Background and Purpose: To describe and examine physiologic and self-reported indices of tolerance to a standing tilt table protocol (STTP) among patients following an acute stroke.
Methods: We undertook a prospective, observational pilot study of patients admitted to a stroke unit of a single academic medical center. A clinical protocol for the use of the tilt table was developed and applied to subjects in the acute phase following a stroke. The protocol involved a stepwise process to gradually raise the subject into a standing position on the tilt table platform, at 10° intervals from 60° to 90°. Tolerance of the STTP was operationally defined as the ability to sustain 60° or greater of tilt table inclination for a minimum of 5 minutes, without signs or symptoms of intolerance. Specific measures recorded were frequencies of the highest angle achieved, the duration of standing time tolerated, and physiologic response.
Results: Thirty-six patients with ischemic or hemorrhagic stroke (22 women and 14 men) aged 24 to 87 (mean age = 62, SD = 16) years participated in a single trial of the STTP. Fifty-three percent of subjects (N = 19) attained 60° or higher on the tilt table, with a mean total standing time of approximately 9 minutes.
Discussion and Conclusions: This pilot study suggests that the use of a tilt table is well tolerated among patients in the acute stroke phase and may be an effective tool for introducing early upright mobilization to a medically fragile patient population.
Video Abstract available (see Video, Supplemental Digital Content 1, available at: http://links.lww.com/JNPT/A35) for more insights from the authors.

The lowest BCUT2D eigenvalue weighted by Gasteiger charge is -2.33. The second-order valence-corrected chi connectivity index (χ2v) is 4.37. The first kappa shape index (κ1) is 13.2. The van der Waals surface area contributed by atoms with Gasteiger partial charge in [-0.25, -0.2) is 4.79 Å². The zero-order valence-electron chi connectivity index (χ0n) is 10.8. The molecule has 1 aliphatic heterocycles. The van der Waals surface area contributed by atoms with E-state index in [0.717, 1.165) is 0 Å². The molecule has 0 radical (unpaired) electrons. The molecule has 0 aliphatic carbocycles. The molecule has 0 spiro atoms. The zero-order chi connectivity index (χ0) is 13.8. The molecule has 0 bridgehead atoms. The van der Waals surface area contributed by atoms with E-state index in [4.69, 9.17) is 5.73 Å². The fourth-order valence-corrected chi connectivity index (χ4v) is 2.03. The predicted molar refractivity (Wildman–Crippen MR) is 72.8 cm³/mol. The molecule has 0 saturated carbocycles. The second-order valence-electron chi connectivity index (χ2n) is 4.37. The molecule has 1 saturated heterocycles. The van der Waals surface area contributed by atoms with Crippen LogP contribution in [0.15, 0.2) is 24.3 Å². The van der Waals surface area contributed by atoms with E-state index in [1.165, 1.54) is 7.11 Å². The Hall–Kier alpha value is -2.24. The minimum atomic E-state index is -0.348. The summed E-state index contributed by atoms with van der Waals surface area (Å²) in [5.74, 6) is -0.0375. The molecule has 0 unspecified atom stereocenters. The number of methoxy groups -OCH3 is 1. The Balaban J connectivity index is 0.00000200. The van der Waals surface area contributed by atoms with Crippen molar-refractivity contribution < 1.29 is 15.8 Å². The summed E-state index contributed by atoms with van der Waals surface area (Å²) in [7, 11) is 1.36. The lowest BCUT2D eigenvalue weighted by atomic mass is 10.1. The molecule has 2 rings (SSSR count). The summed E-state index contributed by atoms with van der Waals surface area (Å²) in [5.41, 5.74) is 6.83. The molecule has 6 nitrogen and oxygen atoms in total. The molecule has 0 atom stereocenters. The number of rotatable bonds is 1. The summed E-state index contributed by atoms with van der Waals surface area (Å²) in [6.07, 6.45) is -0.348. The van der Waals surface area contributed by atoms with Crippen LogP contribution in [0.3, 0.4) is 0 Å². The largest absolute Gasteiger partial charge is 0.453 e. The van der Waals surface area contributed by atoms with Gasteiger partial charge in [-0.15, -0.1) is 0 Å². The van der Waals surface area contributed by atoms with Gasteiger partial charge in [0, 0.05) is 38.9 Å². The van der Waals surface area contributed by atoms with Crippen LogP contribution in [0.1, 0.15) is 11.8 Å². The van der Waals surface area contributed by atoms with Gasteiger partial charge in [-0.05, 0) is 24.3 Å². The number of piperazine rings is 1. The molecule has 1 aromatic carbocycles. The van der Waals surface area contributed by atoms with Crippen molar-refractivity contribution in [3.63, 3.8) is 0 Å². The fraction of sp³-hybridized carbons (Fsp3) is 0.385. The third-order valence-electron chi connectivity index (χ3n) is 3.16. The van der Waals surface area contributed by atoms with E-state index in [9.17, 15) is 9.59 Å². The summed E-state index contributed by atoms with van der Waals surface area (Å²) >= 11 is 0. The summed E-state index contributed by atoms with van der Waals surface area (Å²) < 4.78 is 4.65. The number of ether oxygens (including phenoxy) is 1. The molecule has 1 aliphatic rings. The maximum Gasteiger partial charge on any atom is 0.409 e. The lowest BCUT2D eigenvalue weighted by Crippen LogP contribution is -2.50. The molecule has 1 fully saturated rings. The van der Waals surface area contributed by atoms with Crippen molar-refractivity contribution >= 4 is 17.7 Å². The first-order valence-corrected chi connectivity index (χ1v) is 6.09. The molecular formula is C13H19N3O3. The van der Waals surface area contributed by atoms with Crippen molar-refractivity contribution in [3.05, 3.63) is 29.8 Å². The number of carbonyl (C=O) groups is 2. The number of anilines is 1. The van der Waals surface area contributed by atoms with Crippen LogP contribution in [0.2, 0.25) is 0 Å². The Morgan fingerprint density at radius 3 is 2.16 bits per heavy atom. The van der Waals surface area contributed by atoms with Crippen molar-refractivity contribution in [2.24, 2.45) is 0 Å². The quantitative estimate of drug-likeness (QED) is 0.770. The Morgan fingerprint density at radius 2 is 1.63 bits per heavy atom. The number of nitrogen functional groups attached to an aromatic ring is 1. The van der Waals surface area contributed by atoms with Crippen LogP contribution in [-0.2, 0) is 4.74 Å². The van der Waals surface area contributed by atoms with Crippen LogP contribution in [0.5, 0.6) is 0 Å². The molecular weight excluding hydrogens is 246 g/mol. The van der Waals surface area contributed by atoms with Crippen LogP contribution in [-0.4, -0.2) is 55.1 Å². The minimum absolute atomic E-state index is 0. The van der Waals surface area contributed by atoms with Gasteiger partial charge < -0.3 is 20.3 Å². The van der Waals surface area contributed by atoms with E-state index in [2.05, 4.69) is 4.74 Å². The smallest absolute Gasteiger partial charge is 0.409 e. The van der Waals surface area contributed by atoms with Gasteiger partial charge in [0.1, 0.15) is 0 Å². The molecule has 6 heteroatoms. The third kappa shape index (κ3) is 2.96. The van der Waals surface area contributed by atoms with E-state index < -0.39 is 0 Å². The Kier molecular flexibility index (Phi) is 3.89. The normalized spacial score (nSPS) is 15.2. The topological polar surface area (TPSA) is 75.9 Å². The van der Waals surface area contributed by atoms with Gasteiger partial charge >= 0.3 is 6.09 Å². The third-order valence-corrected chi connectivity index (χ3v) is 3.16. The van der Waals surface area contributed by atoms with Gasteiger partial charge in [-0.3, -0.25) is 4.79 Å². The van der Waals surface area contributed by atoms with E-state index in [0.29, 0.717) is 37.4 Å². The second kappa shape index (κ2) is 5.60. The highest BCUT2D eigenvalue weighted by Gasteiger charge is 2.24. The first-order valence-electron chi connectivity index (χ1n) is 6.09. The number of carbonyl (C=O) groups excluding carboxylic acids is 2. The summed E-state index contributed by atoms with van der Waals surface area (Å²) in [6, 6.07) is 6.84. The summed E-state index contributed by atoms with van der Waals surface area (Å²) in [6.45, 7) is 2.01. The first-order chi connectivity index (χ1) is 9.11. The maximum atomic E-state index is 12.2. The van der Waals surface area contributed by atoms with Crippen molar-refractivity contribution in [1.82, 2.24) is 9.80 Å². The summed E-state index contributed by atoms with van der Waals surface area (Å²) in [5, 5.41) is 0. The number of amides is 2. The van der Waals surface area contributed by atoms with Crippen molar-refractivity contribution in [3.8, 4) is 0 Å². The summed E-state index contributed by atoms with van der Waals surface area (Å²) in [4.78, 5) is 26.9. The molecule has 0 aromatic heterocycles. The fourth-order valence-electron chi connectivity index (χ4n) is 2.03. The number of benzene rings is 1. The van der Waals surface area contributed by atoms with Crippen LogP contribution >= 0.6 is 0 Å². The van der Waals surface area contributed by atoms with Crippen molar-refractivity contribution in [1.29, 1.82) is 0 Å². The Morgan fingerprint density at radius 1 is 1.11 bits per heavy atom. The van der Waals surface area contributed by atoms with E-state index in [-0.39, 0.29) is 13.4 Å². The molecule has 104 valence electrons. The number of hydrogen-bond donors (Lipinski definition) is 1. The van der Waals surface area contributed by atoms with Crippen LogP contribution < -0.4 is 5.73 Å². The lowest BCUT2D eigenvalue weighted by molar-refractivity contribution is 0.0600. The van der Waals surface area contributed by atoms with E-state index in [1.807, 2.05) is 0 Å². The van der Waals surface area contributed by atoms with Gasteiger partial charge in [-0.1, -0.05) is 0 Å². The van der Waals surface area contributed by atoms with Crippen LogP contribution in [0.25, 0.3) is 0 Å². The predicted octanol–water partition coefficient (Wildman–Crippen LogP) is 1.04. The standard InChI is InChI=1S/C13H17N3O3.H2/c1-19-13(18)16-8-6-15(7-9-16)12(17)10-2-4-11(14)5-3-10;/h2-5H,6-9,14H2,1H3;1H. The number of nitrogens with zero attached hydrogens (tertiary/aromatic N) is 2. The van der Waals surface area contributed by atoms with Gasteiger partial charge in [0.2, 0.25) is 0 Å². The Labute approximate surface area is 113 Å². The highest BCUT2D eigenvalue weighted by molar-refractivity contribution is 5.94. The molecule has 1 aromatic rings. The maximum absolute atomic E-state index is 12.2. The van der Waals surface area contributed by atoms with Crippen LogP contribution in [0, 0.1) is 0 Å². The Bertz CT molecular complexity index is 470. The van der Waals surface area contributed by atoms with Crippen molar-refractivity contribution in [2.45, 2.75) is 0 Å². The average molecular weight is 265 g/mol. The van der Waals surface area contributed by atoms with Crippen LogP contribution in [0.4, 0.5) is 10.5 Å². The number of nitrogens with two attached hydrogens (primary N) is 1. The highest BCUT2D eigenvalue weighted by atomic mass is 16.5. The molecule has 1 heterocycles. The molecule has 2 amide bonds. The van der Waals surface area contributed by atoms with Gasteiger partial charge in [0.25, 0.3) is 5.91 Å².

University of Michigan Health System, Ann Arbor.
Correspondence: Mathew J. Baltz, PT, DPT, University of Michigan Health System, 1500 E Medical Center Dr, Ann Arbor, MI 48109 (email@example.com).
This study was funded by a grant from the University of Michigan Practice-Oriented Research Training (PORT) Program and the Department of Physical Medicine and Rehabilitation. The PORT Program is supported by a grant from the National Institutes of Health Clinical and Translations Sciences Award (UL1RR024986).
A poster presentation of this work was presented at the James Rae Scientific Day for residents of Physical Medicine and Rehabilitation at the University of Michigan Hospital in May 2011.
A poster presentation of this work has been accepted to the APTA Combined Sections Symposium scheduled for February 2012. A poster presentation has been accepted by the American Heart Association International Stroke Conference 2012.
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The authors declare no conflicts of interest.